Lessons learned from the avian flu disaster

The biosecurity do and don’t list is incredibly long, and even reaches into the homes of poultry farm workers

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The mood at the Western Poultry Conference was sombre as Helen Wojcinski detailed the carnage of the avian influenza outbreak that tore through the U.S. 17 months ago.

More than 10 million turkeys and about 11 per cent of the U.S. layer population lost. More than 220 farms in 15 states hit. Losses of $3 billion during the six-month-long outbreak.

“This was the largest animal disease outbreak in the U.S.,” said Wojcinski, a veterinarian and manager of science and technology with Hybrid Turkeys, an Ontario turkey-breeding company.

“Not just the largest poultry disease outbreak. The largest animal disease outbreak in the U.S. — period.”

The best way to manage avian influenza is to prevent an outbreak before it begins, and that means having robust biosecurity, she said.

There are two types of avian influenza viruses: low path and high path. The former is a milder form, and sometimes easy to miss.

“In some cases, you might not even know that the flock was exposed to it,” said Wojcinski. “If there is mortality with low path, it is often because there is some secondary bacteria, like E coli.”

But low-path viruses that circulate multiple times through flocks can become high path, which causes neurological or respiratory problems and has high mortality rates. That’s what hit American producers, touching down in multiple states simultaneously.

“The industry was prepared for a tornado, but instead we got a tsunami,” said Wojcinski.

Wild waterfowl can harbour the disease and are “flying viral factories,” leaving the virus behind after landing on your water sources or in your fields, she said.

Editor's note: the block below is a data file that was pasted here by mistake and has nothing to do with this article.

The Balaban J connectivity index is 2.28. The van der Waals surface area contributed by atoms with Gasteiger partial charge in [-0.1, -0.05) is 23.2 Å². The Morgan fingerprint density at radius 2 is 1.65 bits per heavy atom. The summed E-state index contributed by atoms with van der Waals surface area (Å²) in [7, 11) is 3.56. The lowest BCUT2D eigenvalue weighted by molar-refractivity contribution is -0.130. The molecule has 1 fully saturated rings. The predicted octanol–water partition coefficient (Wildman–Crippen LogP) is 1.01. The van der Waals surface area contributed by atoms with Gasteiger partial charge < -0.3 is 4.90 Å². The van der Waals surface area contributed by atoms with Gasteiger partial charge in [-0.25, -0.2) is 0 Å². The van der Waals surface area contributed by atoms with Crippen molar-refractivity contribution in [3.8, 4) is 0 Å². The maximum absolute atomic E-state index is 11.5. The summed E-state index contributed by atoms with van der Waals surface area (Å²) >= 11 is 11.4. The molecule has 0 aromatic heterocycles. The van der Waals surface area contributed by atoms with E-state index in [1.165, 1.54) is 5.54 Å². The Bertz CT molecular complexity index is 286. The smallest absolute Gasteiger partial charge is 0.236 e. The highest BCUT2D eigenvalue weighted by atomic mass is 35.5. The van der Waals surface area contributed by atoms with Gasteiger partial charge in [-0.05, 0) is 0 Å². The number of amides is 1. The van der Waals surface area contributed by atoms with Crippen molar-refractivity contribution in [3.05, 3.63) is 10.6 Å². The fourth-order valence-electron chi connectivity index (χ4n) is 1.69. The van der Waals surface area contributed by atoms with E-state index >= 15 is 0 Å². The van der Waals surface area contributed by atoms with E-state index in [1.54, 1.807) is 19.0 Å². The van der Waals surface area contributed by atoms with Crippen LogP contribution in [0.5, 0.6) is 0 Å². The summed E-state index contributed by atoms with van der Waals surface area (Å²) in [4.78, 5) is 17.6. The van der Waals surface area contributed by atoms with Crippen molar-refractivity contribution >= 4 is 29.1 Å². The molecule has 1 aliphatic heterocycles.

Using surface or pond water as a source of water for poultry can easily bring the virus into the barn.

“If those wild waterfowl land on a source of water, they are excreting the virus into it. The virus can live in the mud at the bottom of the pond for a long period of time.”

People working in fields visited by wild waterfowl can often stir up the virus and can bring it into the poultry barns if they do not clean themselves properly and change their clothing.

“The other thing we always have to be aware of is that the outside of the barn is always dirty and contaminated,” she said.

So any equipment stored outside must be sanitized properly.

But the list of potential threats doesn’t end there.

Wind can spread the virus to a neighbouring farm. Infected but undiagnosed flocks are another threat as the virus can spread as they are transported past other poultry farms. During the avian flu outbreak in the U.S., air sampling found high viral loads inside and immediately outside barns.

“You need to think about where you are parking your cars, and where that vehicle goes afterward,” said Wojcinski. “It becomes a huge biosecurity risk.”

That’s why there should be vehicle wash stations on the farm, and vehicles should be disinfected as they move from one part of the farm to another. Hard surface entry pads is another way to lower the risk.

But the list still goes on. Pest control, proper hand sanitation and clear rules for anyone who works on the farm, including detailed protocols for biosecurity and disinfection. No one who works on a poultry farm should have birds of any kind at home, and employees should only work at one poultry farm.

“This outbreak really caused people to look at their biosecurity thinking,” said Wojcinski. “Most of the time, our biosecurity thinking was to protect the farm and draw the line around your farm. This virus, which was different, was about protecting each barn.”

It was a major effort but the severity of the avian flu crisis means every American farm has been mandated to have their own biosecurity and depopulation plan, she said.

No one wants a repeat.

“In the beginning, it took five to 10 days to depopulate all the birds on a farm,” she said. “As larger layer complexes became infected, it took up to 22 days. So during that period, you had all the birds spewing out the virus, and you had to feed the birds and provide for them. This was a major problem and one of the reasons the outbreak became so extensive.”

About the author


Alexis Kienlen

Alexis Kienlen lives in Edmonton and has been writing for Alberta Farmer since 2008. Originally from Saskatoon, Alexis is also the author of two collections of poetry, a biography, and a novel called "Mad Cow."



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